By far, the top 100 largest agricultural cooperatives continue to have the majority of their debt held by cooperative banks. In 1997, cooperative banks held 45 percent of total long-term debt outstanding down from 50 percent in 1996. Total borrowing from cooperative banks stood at $2.7 billion, a 1-percent drop from 1996. Most of the decline can be traced to a single grain cooperative which paid off its cooperative bank loan and replaced those funds with its own issuance of bonds.
One of the largest growth areas in cooperative long-term financing is through issuance of bonds. In 1996, $1.3 billion worth of bonds were outstanding By 1997, the amount had jumped 31 percent to end the year at $1.7 billion. Twenty-eight percent of total outstanding debt came from bonds issued by cooperatives in 1997. Dairy, diversified, fruit/vegetable and grain accounted for 96 percent of total bonds issued, with grain having the largest increase. However, 94 percent of increase in grain cooperatives' issuance was caused by one cooperative that decided to issue its own bonds instead of using cooperative banks for debt financing.
Commercial banks hold $601 million worth of the top 100's total long-term debt, down 12 percent from 1996. This source of funds accounts for 10 percent of the total outstanding long-term debt. The main users of commercial banks continue to be the diversified cooperatives, which account for 63 percent of the total amount borrowed from that source. The diversified cooperatives increased the amount borrowed from commercial bank by $55 million, a 17-percent increase. However, one farm supply cooperative switched its source from commercial banks to cooperative banks, and one grain cooperative went through a capital restructuring and decreased its total amount of long-term debt. These two cooperatives accounted for a $161-million drop in commercial bank funding.
Even though only eight cooperatives use insurance companies for debt financing, these sources expanded their portfolio of cooperative loans, increasing from $403 million in 1996 to $599 million in 1997. Eighty-five percent of their loans are made to diversified and farm supply cooperatives. Most cooperatives using insurance companies for loans are using them as additional sources, and the amount comprises around 35 percent of their total debt outstanding. Insurance companies constitute 10 percent of total long-term debt outstanding.
Industrial revenue bonds continue to decline as a source of long-term debt. In 1997,25 cooperatives used this source for debt funding. However, 21 of those cooperatives decreased their use of funds from this source. The amount of loans from industrial revenue bonds fell 5 percent to $189 million, the lowest amount in the 18 years of tracking the top 100. Industrial revenue bonds make up 3 percent of total long-term debt outstanding.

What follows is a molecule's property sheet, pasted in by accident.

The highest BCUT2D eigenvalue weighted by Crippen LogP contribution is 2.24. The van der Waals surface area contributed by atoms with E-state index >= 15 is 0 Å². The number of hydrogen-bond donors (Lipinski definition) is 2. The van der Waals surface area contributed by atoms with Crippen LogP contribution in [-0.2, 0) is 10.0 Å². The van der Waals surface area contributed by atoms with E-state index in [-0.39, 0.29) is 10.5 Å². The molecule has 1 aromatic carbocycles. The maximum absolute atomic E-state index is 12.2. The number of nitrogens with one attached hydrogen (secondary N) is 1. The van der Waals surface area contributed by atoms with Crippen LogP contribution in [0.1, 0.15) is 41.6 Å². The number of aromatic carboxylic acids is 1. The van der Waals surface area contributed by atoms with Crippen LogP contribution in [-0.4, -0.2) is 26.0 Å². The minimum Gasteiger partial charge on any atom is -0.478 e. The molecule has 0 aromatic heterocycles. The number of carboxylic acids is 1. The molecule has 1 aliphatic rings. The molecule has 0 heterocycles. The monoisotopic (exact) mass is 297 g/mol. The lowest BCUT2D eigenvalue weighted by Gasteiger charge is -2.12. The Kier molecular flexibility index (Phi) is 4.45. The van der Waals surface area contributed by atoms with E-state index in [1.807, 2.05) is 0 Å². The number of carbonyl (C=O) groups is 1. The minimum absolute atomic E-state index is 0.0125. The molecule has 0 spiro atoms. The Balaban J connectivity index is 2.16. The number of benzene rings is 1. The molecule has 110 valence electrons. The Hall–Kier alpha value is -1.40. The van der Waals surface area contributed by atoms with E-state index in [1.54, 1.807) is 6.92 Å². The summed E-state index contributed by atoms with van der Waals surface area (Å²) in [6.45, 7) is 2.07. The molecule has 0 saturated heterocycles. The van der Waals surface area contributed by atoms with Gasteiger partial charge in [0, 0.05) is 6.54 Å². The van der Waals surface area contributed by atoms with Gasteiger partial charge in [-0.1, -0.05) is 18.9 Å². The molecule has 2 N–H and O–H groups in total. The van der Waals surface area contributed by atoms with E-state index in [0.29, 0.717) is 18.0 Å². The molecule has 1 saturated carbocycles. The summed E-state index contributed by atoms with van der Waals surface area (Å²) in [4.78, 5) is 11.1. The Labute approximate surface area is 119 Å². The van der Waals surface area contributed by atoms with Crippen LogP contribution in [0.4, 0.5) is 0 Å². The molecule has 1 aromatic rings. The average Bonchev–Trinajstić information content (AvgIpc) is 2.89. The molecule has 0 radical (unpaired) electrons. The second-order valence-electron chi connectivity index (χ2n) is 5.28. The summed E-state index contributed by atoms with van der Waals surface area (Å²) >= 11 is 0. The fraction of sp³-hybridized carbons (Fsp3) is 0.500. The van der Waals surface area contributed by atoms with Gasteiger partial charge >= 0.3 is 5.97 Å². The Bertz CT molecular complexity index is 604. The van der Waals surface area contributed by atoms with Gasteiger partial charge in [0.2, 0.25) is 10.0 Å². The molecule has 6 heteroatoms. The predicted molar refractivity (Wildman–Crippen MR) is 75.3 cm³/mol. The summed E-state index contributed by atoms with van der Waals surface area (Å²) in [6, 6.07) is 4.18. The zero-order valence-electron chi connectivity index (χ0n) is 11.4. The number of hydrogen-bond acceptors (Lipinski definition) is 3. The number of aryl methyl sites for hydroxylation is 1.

Other sources of long-term debt include leases, government loan programs and other non-financial institutions. These sources represent 4 percent ($270 million) of total long-term debt outstanding in 1997. The top 100 cooperatives increased the amount of funding from these other sources by 22 percent ($48 million) from 1996. Most of this increase is attributed to a grain cooperative that reclassified a current liability to a long-term debt.
Minority interest is generated when an outside investor has a stake in a consolidated subsidiary of a cooperative. For instance, a cooperative owning more than 50 percent of a business must consolidate it as if it were a wholly-owned subsidiary. The remaining outside ownership still has claims to that business and this is what is considered minority interest. In 1997, the amount of minority interest jumped 67 percent to $380 million. Almost the entire increase can be ascribed to a dairy cooperative that was involved with several joint ventures in 1997.
Equity growth fuels asset expansion
While total assets grew at 3 percent in 1997, member equity expanded at two times that rate, with a 6-percent increase. This marks the first time since 1993 that the percentage of member ownership increased. Member ownership as a percent of total assets reached 36.4 percent in 1997, compared to 35.5 percent in 1996. Figure 7 illustrates the largest cooperatives' equity composition for the last 5 years.
The fastest growing equity is preferred stock. Preferred stock is usually used for member investment and patronage issues. This equity instrument increased 9 percent to $1.9 billion in 1997. Farm supply cooperatives issued the largest amount of preferred stock, with 76 percent of the total.
Most cooperatives continue to use equity certificates and credits as a way to allocate equity to members. This form of equity represents 55 percent of total equity and had the largest increase in dollar amount of all types of equity. Equity certificates and credits increased $259 million to end the year at $5.3 billion. Grain cooperatives had the largest increase in equity certificates at $215 million, a 23-percent increase.
Common stock represents 7 percent of the total outstanding equity and usually represents voting rights. However, some cooperatives issue common stock as notices of allocation. In 1997, common stock increased 8 percent to $647 million. Most of this increase was due to a diversified cooperative that used common stock for allocation of patronage refunds to patrons who do not meet membership criteria.
Unallocated equity is usually generated from net margins of non-member business. This form of equity can be used to protect member equity during adverse times. Totaling $1.7 billion, unallocated equity attained record levels in 1997, up 4 percent from 1996. Cotton, grain and sugar cooperatives combined had $78 million less of unallocated equity. All the other commodity groups had increases.